Help with Depth of Field

Discussion in 'Photography Beginners' Forum' started by RebelTasha, Apr 11, 2006.

  1. RebelTasha

    RebelTasha TPF Noob!

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    I just got a new Canon A610 and it has Aperture priority which I am used to using with my Rebel with an F stop of 2.8 and the camera setting the shutter speed I am getting NO depth of field no matter where I am focusing the center.
    Also on the automatic portrait symbol of the head if I use it to take an automatic portrait I am getting no depth of field either.

    Is my camera broke or am I, I never had this trouble with my 35mm Rebel.

    Please Help!
     
  2. Big Mike

    Big Mike I am Big, I am Mike Staff Member Supporting Member

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    What do you mean, you are getting no depth of field? Technically, every photo has depth of field...whether it be deep or shallow.

    Are you trying to get an out of focus background? That would be shallow DOF...and that it much harder to do with a point & shoot digi-cam than it is with a film SLR. The reason is because the sensor in that camera is much, much smaller than a frame of 35mm film. I can't properly explain the physics involved but that's the general idea.

    You can do things to make the background (or foreground if you are focusing on the background) more out of focus. Get closer to the subject and move the subject farther away from the background. Obviously, use the widest aperture you can. Use the longest zoom as well.
     
  3. RebelTasha

    RebelTasha TPF Noob!

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    Yes sorry I'm trying to get the background to blur, if I am very close to the subject then I can get some good shallow DOF but otherwise I have not been able too even outside.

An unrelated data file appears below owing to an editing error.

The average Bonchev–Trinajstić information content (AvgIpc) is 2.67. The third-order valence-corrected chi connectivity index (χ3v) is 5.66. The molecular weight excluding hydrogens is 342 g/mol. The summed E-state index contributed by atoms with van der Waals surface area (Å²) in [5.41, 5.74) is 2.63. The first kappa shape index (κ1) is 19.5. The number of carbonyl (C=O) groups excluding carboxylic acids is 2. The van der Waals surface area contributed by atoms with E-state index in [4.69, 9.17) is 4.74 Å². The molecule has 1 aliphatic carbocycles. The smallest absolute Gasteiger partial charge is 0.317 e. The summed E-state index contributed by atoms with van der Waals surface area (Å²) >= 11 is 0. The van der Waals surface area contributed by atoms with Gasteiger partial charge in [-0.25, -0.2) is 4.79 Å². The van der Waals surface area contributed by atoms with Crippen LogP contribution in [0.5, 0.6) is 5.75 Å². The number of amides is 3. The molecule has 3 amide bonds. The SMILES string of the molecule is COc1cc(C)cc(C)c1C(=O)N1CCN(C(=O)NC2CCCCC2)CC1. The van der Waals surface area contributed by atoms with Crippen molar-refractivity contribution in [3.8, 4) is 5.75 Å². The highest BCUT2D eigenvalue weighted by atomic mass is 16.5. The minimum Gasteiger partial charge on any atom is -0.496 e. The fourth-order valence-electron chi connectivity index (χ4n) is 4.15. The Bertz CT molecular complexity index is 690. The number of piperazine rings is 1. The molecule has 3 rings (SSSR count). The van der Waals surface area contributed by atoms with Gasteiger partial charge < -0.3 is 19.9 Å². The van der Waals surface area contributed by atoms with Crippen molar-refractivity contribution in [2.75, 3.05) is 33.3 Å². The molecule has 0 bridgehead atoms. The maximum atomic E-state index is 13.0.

What you say makes a lot of sense thankyou.
     
  4. Soocom1

    Soocom1 TPF Noob!

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    OK... What I am going to say isnt going to go over well here, but this is just MY OWN experiance with this. The problem is that the camera isnt really set up to do what you want. Being a point and shoot, you get some effects, but it is really set up for the back yard BBQ with Aunt Mae and Uncle Bob. It really isnt set up to take effect photos of flowers and such.
    yes it can be done, but you will need effect filters, or attachable lenses to do so. The end result is that you need to really 'trick out' your camera in order to do the things you want. This is what seperates the Point and Shoot from the SLRs.

    Go here for a link on accsessories.
    http://consumer.usa.canon.com/ir/controller?act=ModelFeaturesAct&fcategoryid=145&modelid=11998&pageno=5
     
  5. darich

    darich TPF Noob!

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    With PAS cameras the DOF you want can be difficult to achieve.
    If you're selecting f2.8 try zooming the lens a bit and using a tele zetting - that will emphasize the DOF but you'll never get it to the same level as an SLR.
    You'll also find that your cameras settings in Av may only allow you to choose the extents ie you can only choose f2.8 and f8 but nothing in between.
    The camera can select them if necessary but you may not be able to manually. At least that's what my Nikon Coolpix was like. When i use my Canon A85 it's almost always in auto since i use my DSLR for "real" photos.
     
  6. allyv

    allyv TPF Noob!

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    As far as I know dof is two main things (I could be wrong) focal length and sensor size. Compacts do not have the same sized sensors as SLR's so there is not the same dof. How ever i found with my compact if the focal length was high (zoomed in alot) there tended to be a shallower dof (more blur) it was not a really burred background. With an slr it is easy to get a shallow dof, controling it is the skillful part. Hope this helps. ally.
     
  7. Rob

    Rob TPF Noob!

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    If you have a camera with say a 2/3" sensor, then it although it says focal length of 100mm at f2.8, it's really 25mm at f2.8.

    This will give you the same depth of field as a 100mm lens on a full frame sensor at f11, not f2.8. It's a fixed ratio where the effective f/stop is proportionally increased according to how much smaller the sensor is.

    In short, small compacts cannot do "real" wide aperture, shallow DOF like a DSLR can because of their smaller sensors.

    You can help the situation by moving subject further away from background and getting close to your subject with a great space behind it, but if you want that subject sharp, background bokeh look that many portraits and "pro" shots have, then you're gonna have to think about something with a bigger sensor.

    Rob
     

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